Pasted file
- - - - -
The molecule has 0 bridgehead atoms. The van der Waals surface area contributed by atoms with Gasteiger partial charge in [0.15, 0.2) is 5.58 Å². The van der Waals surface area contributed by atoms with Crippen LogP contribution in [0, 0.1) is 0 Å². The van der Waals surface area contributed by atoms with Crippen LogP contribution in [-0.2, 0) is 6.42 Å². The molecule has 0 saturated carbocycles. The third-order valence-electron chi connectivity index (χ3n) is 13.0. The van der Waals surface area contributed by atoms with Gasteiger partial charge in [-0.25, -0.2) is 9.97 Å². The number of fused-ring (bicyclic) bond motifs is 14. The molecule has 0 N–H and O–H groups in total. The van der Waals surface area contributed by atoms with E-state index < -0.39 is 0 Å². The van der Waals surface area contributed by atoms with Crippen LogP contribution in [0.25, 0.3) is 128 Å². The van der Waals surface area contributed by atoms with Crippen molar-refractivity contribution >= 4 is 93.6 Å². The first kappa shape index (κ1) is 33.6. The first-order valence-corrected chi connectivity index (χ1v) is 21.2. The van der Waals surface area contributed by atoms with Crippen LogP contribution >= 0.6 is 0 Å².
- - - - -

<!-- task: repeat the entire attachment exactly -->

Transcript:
The molecule has 0 bridgehead atoms. The van der Waals surface area contributed by atoms with Gasteiger partial charge in [0.15, 0.2) is 5.58 Å². The van der Waals surface area contributed by atoms with Crippen LogP contribution in [0, 0.1) is 0 Å². The van der Waals surface area contributed by atoms with Crippen LogP contribution in [-0.2, 0) is 6.42 Å². The molecule has 0 saturated carbocycles. The third-order valence-electron chi connectivity index (χ3n) is 13.0. The van der Waals surface area contributed by atoms with Gasteiger partial charge in [-0.25, -0.2) is 9.97 Å². The number of fused-ring (bicyclic) bond motifs is 14. The molecule has 0 N–H and O–H groups in total. The van der Waals surface area contributed by atoms with E-state index < -0.39 is 0 Å². The van der Waals surface area contributed by atoms with Crippen LogP contribution in [0.25, 0.3) is 128 Å². The van der Waals surface area contributed by atoms with Crippen molar-refractivity contribution >= 4 is 93.6 Å². The first kappa shape index (κ1) is 33.6. The first-order valence-corrected chi connectivity index (χ1v) is 21.2. The van der Waals surface area contributed by atoms with Crippen LogP contribution >= 0.6 is 0 Å².